Experimental study of thermal performance in a closed loop pulsating heat pipe with alternating superhydrophobic channels

Luis Betancur, Daniele Mangini, Marcia Mantelli, Marco Marengo

Research output: Contribution to journalArticlepeer-review


A pulsating heat pipe (PHP) with alternating hydrophilic/superhydrophobic channels was tested at vertical position, bottom heat mode and different heat power inputs. The device consists in a copper tube (internal/external diameters of 3.18/4.76 mm), bent into a planar serpentine of ten channels and five U-turns. The tube is partially functionalized with a superhydrophobic coating, in such a way to create an alternation of hydrophilic and superhydrophobic surfaces on the straight tubes along the loop, in the condenser zone. The aim is to investigate how the alternated wettability affects the start-up, the fluid motion along the tubes and the overall thermal performance of the device, which is compared to another PHP, having the same geometry and under the same working conditions, but completely hydrophilic. Distilled water, at 50% filling ratio is the working fluid. Power inputs varying from 20 to up to 350 W, in a stepwise increasing and decreasing fashion, are applied to the PHP. The condenser temperature is kept constant, at 20 °C. The device is monitored by sixteen thermocouples and one pressure transducer, mounted in contact to the fluid in the condenser region. Data analysis shows that the alternating wettability of tube sections strongly affects the flow motion, the start-up and the overall performance. In general, the alternating PHP presents a worse overall thermal performance: the thermal resistance is always higher and the start-up is achieved at higher heating power levels. Temperature at superhydrophobic surfaces exhibit a flat trend, suggesting that the flow was blocked in the functionalized area surface, while, for the hydrophilic inserts, more pronounced temperature fluctuations are observed. It is believed that the superhydrophobic coating hinders the liquid film formation, decreasing locally the flow motion. On the other hand, the enhancement of the inner wettability improves the flow motion, as the liquid film that covers the inner surface acts as lubricant.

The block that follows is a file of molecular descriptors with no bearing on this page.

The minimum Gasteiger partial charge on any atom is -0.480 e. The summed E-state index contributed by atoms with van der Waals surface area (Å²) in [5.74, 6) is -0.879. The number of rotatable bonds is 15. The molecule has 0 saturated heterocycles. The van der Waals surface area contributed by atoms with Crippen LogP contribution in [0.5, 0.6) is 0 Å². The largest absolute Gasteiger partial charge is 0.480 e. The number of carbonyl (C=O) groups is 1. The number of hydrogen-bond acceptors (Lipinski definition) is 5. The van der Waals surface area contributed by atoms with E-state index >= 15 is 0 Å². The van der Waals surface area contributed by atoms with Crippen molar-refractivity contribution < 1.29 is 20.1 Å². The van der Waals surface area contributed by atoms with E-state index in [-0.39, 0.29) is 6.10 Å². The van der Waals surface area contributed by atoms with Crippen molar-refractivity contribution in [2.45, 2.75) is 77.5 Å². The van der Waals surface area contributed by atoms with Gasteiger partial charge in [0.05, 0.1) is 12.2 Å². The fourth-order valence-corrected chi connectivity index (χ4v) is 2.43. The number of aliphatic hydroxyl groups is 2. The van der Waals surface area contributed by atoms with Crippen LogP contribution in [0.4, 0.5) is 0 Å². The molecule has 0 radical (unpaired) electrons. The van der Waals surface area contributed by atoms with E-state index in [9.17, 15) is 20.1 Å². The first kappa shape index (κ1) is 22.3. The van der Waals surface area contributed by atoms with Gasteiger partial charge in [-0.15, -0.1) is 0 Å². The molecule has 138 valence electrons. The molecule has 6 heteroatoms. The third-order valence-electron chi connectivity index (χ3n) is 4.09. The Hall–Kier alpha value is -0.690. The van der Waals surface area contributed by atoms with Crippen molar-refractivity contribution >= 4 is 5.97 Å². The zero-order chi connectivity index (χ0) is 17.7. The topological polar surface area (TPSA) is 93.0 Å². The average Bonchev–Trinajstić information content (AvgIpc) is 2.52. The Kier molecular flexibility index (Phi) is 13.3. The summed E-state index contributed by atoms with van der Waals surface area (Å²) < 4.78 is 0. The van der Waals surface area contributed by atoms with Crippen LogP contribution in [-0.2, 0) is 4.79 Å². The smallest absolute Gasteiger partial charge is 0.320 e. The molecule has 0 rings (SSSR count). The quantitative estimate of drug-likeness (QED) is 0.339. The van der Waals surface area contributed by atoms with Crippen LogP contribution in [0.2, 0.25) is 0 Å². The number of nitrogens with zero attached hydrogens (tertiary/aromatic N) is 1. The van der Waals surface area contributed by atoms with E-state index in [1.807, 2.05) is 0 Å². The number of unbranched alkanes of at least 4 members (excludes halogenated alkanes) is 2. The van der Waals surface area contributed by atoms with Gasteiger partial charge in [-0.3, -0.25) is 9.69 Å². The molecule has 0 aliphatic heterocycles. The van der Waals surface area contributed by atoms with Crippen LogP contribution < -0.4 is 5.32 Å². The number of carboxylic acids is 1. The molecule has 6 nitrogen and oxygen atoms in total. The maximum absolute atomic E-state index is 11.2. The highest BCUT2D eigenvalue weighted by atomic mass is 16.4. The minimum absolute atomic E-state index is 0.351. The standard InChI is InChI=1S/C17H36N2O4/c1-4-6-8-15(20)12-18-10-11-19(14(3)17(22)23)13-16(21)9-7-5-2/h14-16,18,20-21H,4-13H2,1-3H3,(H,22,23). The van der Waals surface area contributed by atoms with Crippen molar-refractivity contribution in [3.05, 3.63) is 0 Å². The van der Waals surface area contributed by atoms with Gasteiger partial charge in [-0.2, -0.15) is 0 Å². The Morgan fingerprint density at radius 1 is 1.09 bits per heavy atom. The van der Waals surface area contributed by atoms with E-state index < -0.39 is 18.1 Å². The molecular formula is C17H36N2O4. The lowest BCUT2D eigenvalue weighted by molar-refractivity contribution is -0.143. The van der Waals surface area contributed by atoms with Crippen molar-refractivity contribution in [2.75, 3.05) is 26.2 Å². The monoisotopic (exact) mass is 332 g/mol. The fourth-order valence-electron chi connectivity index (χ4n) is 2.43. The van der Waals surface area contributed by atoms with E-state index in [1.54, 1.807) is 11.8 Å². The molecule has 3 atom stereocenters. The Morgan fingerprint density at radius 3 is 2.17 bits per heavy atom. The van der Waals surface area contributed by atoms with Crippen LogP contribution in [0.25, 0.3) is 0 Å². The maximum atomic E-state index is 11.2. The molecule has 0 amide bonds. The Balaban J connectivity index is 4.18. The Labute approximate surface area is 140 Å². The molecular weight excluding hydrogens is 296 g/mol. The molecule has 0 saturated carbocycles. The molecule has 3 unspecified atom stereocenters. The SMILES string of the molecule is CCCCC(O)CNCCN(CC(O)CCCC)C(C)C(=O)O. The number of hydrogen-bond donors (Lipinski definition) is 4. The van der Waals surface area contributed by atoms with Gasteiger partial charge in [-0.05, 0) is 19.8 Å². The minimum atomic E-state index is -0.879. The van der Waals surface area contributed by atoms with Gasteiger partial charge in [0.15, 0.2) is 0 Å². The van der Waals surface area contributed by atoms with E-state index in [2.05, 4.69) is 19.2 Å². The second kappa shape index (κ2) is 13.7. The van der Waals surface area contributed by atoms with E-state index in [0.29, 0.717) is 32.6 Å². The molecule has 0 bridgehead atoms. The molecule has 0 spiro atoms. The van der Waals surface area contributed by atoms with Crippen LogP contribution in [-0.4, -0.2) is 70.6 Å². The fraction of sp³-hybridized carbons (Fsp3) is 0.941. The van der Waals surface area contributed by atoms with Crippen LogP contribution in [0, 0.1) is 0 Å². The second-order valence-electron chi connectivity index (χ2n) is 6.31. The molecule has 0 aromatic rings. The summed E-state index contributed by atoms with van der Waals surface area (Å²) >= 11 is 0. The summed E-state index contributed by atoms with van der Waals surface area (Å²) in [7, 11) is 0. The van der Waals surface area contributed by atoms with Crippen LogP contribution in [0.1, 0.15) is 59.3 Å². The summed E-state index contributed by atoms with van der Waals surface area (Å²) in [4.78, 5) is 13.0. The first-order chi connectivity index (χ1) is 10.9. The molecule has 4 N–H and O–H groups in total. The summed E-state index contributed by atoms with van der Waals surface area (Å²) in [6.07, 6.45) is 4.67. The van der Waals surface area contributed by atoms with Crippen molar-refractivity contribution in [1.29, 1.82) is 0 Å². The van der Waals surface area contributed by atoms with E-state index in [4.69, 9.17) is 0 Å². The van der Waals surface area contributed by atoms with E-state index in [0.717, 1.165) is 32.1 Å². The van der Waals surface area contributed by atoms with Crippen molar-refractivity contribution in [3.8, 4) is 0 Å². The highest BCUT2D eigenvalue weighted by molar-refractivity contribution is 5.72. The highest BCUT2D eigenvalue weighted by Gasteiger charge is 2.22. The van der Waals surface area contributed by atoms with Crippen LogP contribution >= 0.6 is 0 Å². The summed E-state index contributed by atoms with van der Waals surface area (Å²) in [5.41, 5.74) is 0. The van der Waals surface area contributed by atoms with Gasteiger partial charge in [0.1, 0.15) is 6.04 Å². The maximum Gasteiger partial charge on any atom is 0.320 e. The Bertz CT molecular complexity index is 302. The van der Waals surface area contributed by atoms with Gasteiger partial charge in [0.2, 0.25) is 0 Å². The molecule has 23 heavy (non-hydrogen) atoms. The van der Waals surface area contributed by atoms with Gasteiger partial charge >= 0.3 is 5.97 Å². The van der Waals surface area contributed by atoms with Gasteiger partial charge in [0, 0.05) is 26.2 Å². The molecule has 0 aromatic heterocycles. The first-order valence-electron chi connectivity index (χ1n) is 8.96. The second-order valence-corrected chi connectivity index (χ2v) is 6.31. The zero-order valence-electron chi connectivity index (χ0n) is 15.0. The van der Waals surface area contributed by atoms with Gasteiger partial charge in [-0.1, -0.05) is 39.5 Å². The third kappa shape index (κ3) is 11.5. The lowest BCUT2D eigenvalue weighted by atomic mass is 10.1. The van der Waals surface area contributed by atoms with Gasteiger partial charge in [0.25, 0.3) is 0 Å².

Original languageEnglish
Article number100360
JournalThermal Science and Engineering Progress
Publication statusPublished - 25 May 2019


  • Alternating channels
  • Closed loop pulsating heat pipes
  • Superhydrophobic coating
  • Wettability


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